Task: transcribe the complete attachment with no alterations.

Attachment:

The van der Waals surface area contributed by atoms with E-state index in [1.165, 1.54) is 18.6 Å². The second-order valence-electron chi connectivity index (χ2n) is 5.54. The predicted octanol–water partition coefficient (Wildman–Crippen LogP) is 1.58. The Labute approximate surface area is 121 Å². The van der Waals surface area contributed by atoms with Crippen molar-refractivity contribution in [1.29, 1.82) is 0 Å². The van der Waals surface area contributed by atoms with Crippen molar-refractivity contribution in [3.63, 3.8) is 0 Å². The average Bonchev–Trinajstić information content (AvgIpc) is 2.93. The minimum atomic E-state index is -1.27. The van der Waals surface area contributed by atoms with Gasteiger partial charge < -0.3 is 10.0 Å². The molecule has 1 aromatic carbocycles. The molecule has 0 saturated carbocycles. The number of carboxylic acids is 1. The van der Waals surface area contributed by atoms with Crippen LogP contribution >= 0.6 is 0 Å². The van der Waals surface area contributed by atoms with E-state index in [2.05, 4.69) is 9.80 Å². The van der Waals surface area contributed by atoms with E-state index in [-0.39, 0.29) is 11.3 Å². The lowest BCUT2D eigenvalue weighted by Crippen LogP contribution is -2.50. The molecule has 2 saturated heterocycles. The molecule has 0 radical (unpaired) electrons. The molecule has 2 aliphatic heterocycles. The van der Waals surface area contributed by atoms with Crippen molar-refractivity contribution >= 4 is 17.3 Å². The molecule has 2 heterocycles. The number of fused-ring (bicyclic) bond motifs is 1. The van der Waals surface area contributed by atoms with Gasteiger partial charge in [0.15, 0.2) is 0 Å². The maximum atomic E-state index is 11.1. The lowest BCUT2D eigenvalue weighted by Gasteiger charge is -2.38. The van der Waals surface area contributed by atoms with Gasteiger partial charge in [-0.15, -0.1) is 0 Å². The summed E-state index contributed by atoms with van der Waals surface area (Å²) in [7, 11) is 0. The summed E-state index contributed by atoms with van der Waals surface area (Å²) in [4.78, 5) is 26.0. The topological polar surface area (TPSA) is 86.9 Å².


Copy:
The van der Waals surface area contributed by atoms with E-state index in [1.165, 1.54) is 18.6 Å². The second-order valence-electron chi connectivity index (χ2n) is 5.54. The predicted octanol–water partition coefficient (Wildman–Crippen LogP) is 1.58. The Labute approximate surface area is 121 Å². The van der Waals surface area contributed by atoms with Crippen molar-refractivity contribution in [1.29, 1.82) is 0 Å². The van der Waals surface area contributed by atoms with Crippen molar-refractivity contribution in [3.63, 3.8) is 0 Å². The average Bonchev–Trinajstić information content (AvgIpc) is 2.93. The minimum atomic E-state index is -1.27. The van der Waals surface area contributed by atoms with Gasteiger partial charge < -0.3 is 10.0 Å². The molecule has 1 aromatic carbocycles. The molecule has 0 saturated carbocycles. The number of carboxylic acids is 1. The van der Waals surface area contributed by atoms with Crippen LogP contribution >= 0.6 is 0 Å². The van der Waals surface area contributed by atoms with E-state index in [2.05, 4.69) is 9.80 Å². The van der Waals surface area contributed by atoms with E-state index in [-0.39, 0.29) is 11.3 Å². The lowest BCUT2D eigenvalue weighted by Crippen LogP contribution is -2.50. The molecule has 2 saturated heterocycles. The molecule has 0 radical (unpaired) electrons. The molecule has 2 aliphatic heterocycles. The van der Waals surface area contributed by atoms with Crippen molar-refractivity contribution >= 4 is 17.3 Å². The molecule has 2 heterocycles. The number of fused-ring (bicyclic) bond motifs is 1. The van der Waals surface area contributed by atoms with Gasteiger partial charge in [0.15, 0.2) is 0 Å². The maximum atomic E-state index is 11.1. The lowest BCUT2D eigenvalue weighted by Gasteiger charge is -2.38. The van der Waals surface area contributed by atoms with Gasteiger partial charge in [-0.15, -0.1) is 0 Å². The summed E-state index contributed by atoms with van der Waals surface area (Å²) in [7, 11) is 0. The summed E-state index contributed by atoms with van der Waals surface area (Å²) in [4.78, 5) is 26.0. The topological polar surface area (TPSA) is 86.9 Å².